The Same Gym: Must-Read Suspense Flash Fiction By Emily Livingstone
Emily Livingstone, author of The Same Gym, has published short fiction in The Molotov Cocktail, Necessary Fiction, Jellyfish Review, and others, and has been nominated for the Pushcart Prize and Best Small Fictions.
When I got out of the car, I realized I was parked next to a van with one of those stick figure families on it. I hate those. I shouldered my gym bag and headed in. A woman with a kid on her hip and another holding her hand maneuvered her way out through the double doors. Maybe it was her van.
I didn’t see anything weird. I didn’t notice anyone new. I did twenty minutes on the elliptical. Ten on the weights. I may’ve overestimated my time on the weights. And the elliptical. I wiped down the machines, I assured the police the next night, forgetting what we were being questioned about.
A woman had gone missing from the gym during the same evening I’d been there. Never came home. Her car was found in the rec center parking lot. They showed me a picture.
Maybe she looked familiar. I wasn’t very friendly at the gym.
At home, I told El, and she said, “Time to find a new gym.”
“They don’t even know that anything happened to her,” I said.
“It doesn’t sound good,” El said.
I went back the next night after work. I studied the faces of the jacked guys weightlifting, the after-work people like me, there to put in a quick workout to make way for takeout. I didn’t see the missing woman. As I scanned the room, slowing down on the treadmill, I made eye contact with a guy—white, forties, lean. I looked away, sipping from my water bottle, feeling my stomach roll.
I was a voyeuristic jerk. Did I care about Margerie or Margaret or whoever she was? Not really. I was bored. I wanted to be a detective or someone in a choose-your-own-adventure.
That van was parked next to me again when I headed back to my car. I looked to see if it could’ve been the woman from before, with the two kids. There was a soccer mom stick figure, a woman with a tennis racket, a woman with a bathing suit and swim goggles, and a woman with a halo and angel wings. No kids. No stick fish, dogs, or cats. My stomach rolled again.
I looked around fast, and saw someone headed out of the gym, but not looking toward me. I took my phone out of my bag, snapped a picture of the back window of the van and the license plate, and went home.
I looked around fast, and saw someone headed out of the gym, but not looking toward me.
My heart pulsed distractingly all through dinner. El knew something was up, but I didn’t talk about it. I didn’t think I had enough to call the police. I didn’t want to go to another gym.
The next evening, I looked for the van. I found an elliptical that faced the parking lot, and watched for it. The gym was quiet. Even in the few days since Margerie went missing, the crowd had thinned significantly.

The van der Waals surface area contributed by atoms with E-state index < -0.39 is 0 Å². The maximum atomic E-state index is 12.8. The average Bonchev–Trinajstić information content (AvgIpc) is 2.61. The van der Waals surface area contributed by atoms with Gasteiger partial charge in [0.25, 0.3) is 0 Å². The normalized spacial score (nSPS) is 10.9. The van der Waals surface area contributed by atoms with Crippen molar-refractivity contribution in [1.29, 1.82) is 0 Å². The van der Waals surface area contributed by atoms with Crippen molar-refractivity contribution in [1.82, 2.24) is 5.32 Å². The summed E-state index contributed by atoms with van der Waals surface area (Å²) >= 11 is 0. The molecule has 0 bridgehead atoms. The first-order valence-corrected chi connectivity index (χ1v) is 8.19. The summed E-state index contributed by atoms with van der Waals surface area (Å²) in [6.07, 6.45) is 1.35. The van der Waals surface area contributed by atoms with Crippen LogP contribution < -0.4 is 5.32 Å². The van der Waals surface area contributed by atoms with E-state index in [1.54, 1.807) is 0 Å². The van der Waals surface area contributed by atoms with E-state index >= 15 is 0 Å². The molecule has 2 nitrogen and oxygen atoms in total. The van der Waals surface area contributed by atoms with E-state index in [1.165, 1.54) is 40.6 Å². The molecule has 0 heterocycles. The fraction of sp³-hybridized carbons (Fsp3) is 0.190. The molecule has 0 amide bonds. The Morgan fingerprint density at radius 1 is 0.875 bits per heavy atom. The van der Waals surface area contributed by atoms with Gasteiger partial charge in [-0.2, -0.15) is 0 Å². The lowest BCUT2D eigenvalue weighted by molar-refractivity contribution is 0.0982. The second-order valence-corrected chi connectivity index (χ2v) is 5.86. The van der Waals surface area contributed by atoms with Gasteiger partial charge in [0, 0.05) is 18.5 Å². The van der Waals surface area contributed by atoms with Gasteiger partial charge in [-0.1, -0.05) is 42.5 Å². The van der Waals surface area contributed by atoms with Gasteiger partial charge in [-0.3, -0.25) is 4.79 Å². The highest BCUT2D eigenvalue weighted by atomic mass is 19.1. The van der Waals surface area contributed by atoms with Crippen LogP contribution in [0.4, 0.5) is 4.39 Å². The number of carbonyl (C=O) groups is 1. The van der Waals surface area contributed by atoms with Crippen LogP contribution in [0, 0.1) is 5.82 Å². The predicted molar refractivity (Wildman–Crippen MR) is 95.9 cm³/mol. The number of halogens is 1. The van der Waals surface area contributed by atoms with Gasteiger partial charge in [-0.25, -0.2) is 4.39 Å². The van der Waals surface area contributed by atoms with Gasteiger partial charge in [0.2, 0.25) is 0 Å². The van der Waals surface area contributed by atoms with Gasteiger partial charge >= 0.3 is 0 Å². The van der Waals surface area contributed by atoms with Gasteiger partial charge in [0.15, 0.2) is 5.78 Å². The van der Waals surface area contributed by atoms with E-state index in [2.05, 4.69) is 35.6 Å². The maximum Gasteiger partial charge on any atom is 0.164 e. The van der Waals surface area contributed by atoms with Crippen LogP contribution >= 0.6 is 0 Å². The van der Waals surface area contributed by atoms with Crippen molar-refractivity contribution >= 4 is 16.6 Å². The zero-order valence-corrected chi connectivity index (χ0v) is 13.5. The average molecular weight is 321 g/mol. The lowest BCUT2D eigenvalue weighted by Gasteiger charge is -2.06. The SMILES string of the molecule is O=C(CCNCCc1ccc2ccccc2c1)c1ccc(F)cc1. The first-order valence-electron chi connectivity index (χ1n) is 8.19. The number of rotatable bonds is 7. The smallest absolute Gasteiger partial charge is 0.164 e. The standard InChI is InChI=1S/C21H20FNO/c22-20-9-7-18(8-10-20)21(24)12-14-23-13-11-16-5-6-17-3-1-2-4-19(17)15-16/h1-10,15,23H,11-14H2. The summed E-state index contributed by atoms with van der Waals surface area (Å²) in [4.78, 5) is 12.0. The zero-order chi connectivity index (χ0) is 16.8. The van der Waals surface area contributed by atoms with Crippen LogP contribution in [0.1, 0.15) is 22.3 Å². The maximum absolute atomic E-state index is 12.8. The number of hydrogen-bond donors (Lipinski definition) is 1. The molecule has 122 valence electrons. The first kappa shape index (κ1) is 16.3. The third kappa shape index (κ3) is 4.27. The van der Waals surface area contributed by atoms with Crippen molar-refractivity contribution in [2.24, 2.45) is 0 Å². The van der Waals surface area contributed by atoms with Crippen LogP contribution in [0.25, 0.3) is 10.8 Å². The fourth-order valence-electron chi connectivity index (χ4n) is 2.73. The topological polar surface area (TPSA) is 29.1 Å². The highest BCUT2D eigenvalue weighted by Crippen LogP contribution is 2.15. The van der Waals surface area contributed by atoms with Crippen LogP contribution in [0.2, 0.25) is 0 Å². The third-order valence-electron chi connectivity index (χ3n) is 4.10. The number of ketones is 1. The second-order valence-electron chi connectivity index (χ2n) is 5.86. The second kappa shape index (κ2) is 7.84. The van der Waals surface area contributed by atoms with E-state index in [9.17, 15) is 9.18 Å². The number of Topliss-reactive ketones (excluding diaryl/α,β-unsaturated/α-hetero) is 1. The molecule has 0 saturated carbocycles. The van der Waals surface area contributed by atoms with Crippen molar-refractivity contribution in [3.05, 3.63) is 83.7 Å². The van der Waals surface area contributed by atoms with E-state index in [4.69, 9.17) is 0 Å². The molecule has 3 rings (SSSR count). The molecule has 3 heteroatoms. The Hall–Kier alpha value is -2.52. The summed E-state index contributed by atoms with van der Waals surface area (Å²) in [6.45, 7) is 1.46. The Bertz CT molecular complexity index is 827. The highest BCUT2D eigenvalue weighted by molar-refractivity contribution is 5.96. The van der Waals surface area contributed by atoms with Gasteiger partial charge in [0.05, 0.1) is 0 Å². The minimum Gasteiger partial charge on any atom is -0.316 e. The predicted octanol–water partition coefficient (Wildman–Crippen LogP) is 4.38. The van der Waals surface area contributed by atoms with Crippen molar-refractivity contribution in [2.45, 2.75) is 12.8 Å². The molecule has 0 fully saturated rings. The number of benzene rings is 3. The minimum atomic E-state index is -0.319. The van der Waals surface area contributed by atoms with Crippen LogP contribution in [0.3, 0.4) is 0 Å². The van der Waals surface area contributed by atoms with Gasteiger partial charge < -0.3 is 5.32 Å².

Then, I saw it. Blue Dodge Caravan with stick figure women on the back windshield. It parked to the left of my Honda Fit. I watched for the driver. I looked straight ahead and let him stay in my periphery. White guy, gray t-shirt, navy shorts. Maybe the same one I’d made eye contact with last night. I stumbled a little on the treadmill.
When the door opened and he walked through, I felt all the hairs on my body stand up, but I didn’t look. He got on a machine right behind mine. I heard it start up. I made myself stay another minute, then I stopped, wiped the handles down, and went to the locker room.
I saw it. Blue Dodge Caravan with stick figure women on the back windshield. It parked to the left of my Honda Fit. I watched for the driver. I looked straight ahead and let him stay in my periphery.
I was going to call the police. I showered, trying to calm down and figure out how to say it so it wouldn’t sound nuts. I got dressed and shoved my sweaty clothes in the bag. I put my hand on the door, then thought, what if he’s after me? Why was he parked next to me again? Why the machine behind mine?
There was no one else in the locker room. But at least the parking lot was in full view of the gym. It would be OK. I got my keys out, ready. I entered the long, windowless hallway that led back toward the rec center entrance. There was no one there.
I sneakers squeaked a little as I walked. I turned the corner toward the main hallway, and a hand closed hard on my wrist and pulled. A door open and shut, and I was in the stairwell that led down to the back of the building. I knew I only had a few seconds to scream, kick, something.
My body felt weak. He was walking fast across the landing, now holding me tight across my throat so that it was hard to breathe. I took the best breath I could and remembered I was dangerous, too. I knew something about him.
My body felt weak. He was walking fast across the landing, now holding me tight across my throat…
We were at the top of the stairs and I elbowed him hard in the ribs. His grip didn’t loosen, but he stumbled. I threw my weight to the side. He fell, grabbing my gym bag, almost taking me down with him. I bent my head, and pulled out of the strap, scrambling for the door. I ran on legs that felt like they would give out.
When I got to the front desk, the girl got up from her stool and looked at me, waiting, helpless.
“9-1-1,” I said.
The police found him. They found Margerie, too late. And traces of another woman. I don’t know which one she was—soccer mom, swimmer, tennis player, angel? I don’t know which one I would have been.
I go to the same gym. I put a stick figure of a man on my car—just one, nondescript guy. El thinks it’s creepy. She wants him gone. I told her he is.
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